Property tutor’s AFA rejection upheld
A high-profile property figure has failed in his appeal against the Financial Markets Authority's decision to reject him as an Authorised Financial Adviser.
Tuesday, April 24th 2012, 3:56PM 5 Comments
by Niko Kloeten
Sean Wood, the owner of property seminar and education business PropertyTutors, wanted to become an AFA in order to provide advice on more complex investment products and offer investment management and planning services.
The FMA denied his application on October 21 last year, determining he was not a person of good character after he failed to disclose convictions under the Building Act.
In what is understood to be the first case of its type since the new regulatory regime came into force, Wellington District Court Judge Stephen Harrop has ruled in favour of the FMA.
The judge wasn't swayed by Wood's argument that he didn't realise his convictions, for unconsented building work and failure to comply with a notice to fix in relation to a property in South Auckland, would be relevant to the AFA process.
"Mr Wood's failure to disclose convictions and, more importantly, the fact of his conduct behind the convictions and his attitude to compliance with the law, mean that he is not of good character such as is required to be an AFA," Judge Harrop said in his decision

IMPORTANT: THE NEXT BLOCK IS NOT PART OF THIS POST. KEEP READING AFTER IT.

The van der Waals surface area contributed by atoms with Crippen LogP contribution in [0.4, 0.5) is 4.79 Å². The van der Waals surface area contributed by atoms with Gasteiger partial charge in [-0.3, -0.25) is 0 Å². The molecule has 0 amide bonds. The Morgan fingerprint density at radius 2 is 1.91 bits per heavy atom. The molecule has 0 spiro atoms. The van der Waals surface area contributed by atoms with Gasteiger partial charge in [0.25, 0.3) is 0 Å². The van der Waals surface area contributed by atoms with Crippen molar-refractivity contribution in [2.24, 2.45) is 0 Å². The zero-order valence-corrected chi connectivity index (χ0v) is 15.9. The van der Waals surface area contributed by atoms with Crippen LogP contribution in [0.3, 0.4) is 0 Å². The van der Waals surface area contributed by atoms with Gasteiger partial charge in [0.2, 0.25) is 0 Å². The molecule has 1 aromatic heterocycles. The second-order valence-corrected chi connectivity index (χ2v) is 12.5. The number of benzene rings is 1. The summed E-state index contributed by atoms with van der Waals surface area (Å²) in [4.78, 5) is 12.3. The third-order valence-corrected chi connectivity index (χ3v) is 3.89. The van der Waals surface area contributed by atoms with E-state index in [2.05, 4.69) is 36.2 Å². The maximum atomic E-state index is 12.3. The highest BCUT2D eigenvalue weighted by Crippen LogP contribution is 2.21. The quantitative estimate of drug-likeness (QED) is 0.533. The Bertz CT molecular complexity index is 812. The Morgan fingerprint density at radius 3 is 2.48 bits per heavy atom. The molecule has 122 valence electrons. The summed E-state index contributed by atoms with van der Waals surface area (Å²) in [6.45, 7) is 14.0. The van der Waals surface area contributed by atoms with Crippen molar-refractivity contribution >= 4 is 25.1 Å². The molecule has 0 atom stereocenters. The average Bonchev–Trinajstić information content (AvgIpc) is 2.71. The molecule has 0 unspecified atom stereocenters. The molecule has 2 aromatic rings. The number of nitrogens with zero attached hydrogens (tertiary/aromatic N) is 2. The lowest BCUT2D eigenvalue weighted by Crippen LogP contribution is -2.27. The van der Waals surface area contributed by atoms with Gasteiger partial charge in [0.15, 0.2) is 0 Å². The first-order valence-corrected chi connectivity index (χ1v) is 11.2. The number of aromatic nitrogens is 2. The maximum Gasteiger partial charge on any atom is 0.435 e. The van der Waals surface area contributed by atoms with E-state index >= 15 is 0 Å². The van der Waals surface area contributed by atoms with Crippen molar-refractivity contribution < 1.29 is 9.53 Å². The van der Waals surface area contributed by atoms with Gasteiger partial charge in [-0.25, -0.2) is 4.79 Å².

"The FMA quite properly came to the conclusion, in effect, that the adverse inferences it could and did properly draw as to his character meant that it could not be satisfied that he would comply with the onerous documentary, ethical and fiduciary obligations with which an AFA must comply."
FMA head of primary regulatory operations Sue Brown said it was important that applications to become an AFA were assessed rigorously.
"The Financial Advisers Act seeks to promote high standards of professionalism and integrity. FMA's role is to ensure that applicants have the insight, knowledge and attitude necessary to uphold and respect those standards."
Niko Kloeten can be contacted at email@example.com
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